Sunday, February 19, 2006 6:04:00 AM

Blogger neha vish said...

oh and never mind the fact that he seems to think only boys do "MBA".. Eeww.

Sunday, February 19, 2006 6:05:00 AM

Blogger Falstaff said...

:-). Thanks. May I also say that I think you made the right call in your comment on my blog - I probably was being too harsh on him initially - it's been too long since I graduated for me to really remember what last semester blues feel like. Plus the truth is I wasn't just responding to his post, I've heard this stuff about MBAs not making a difference to India from some three different people in the last month - his post was just the straw that broke the camel's back. Still, for a moment there I actually thought I might have been unfair to him.

Fortunately, it turns out his actual argument was even stupider than the one I was criticising him for. In retrospect, I suppose I could have been all polite and sympathetic with him (the way Murali is) and made the point to him more gently, but the combination of self-righteousness and self-pity always makes me impatient, and besides, gnome-baiting is so much fun.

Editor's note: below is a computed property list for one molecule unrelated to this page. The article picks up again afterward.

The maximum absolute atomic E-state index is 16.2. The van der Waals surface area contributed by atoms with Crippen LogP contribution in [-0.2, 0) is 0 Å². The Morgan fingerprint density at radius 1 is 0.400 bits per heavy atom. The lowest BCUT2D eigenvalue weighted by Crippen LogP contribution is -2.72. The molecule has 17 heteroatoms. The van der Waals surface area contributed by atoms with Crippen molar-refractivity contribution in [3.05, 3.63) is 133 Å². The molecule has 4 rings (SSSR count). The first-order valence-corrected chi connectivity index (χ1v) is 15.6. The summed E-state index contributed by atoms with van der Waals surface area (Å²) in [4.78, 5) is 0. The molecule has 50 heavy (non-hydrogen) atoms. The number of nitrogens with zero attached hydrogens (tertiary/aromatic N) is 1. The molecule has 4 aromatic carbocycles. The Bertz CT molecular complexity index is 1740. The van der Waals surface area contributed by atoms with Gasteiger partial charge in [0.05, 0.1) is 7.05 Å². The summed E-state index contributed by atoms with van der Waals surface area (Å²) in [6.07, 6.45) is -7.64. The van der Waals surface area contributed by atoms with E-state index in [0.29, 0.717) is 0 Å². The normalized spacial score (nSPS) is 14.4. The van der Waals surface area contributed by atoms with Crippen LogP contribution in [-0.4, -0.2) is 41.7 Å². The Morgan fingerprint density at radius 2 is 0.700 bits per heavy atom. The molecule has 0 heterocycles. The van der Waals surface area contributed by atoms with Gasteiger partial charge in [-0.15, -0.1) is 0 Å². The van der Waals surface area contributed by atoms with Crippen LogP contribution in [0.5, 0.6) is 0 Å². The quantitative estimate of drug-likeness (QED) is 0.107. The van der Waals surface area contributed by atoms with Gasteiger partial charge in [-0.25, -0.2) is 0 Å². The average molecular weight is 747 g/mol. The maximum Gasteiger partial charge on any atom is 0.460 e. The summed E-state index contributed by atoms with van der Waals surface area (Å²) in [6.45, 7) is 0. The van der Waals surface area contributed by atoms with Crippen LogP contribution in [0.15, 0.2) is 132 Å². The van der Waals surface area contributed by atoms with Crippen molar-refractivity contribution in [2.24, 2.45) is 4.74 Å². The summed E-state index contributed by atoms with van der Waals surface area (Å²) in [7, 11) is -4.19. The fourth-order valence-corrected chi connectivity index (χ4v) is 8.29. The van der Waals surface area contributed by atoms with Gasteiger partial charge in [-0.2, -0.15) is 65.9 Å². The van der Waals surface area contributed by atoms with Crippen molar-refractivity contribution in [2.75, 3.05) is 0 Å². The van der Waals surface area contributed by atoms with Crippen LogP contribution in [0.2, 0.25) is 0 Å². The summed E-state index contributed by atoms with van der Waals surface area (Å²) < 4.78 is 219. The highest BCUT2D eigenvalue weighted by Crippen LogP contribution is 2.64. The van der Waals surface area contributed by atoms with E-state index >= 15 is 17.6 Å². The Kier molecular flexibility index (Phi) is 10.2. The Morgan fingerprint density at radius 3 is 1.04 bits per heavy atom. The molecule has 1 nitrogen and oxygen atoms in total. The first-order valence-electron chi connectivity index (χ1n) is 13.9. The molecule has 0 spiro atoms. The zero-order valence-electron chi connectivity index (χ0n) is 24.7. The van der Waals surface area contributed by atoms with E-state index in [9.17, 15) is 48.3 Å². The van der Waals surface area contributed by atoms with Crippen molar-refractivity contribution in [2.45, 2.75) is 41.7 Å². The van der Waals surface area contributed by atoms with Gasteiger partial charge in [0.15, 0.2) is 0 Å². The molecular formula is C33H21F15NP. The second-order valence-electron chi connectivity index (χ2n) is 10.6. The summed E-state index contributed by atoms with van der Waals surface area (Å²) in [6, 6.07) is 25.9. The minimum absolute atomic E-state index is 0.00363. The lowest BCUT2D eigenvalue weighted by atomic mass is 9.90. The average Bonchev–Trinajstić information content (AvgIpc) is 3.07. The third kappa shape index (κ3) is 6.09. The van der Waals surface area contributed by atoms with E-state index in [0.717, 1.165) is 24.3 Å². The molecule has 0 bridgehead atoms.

Sunday, February 19, 2006 8:04:00 AM

Blogger shravan said...

Its always fun to be discussed across the web.

1. Neha: boys was just an example. I was not generalizing. Im sorry for the misunderstanding.

2. Dhoomk2: PSUs make money only when they're either a monopoly or when they are in license protected industries. The guy is technically right. Put PSUs in a competitive scenario, and they get washed out.

2. Falstaff: You have no idea what its like in B-Schools in India this time around. Its easy sitting there (wherever) and ranting. I know people who would make fantastic artists, singers or writers, but who end up taking jobs off campus because it pays well. Its easy to say that one should follow their dreams. Put it against a six figure salary, and you'll understand the difference. A lot of them read this post, and told me that the comments by people like Murli were truly insightful. This post was not intended for people like you who have no idea whats really going on. It was meant for a certain target audience, and it served its purpose. Hence the comment.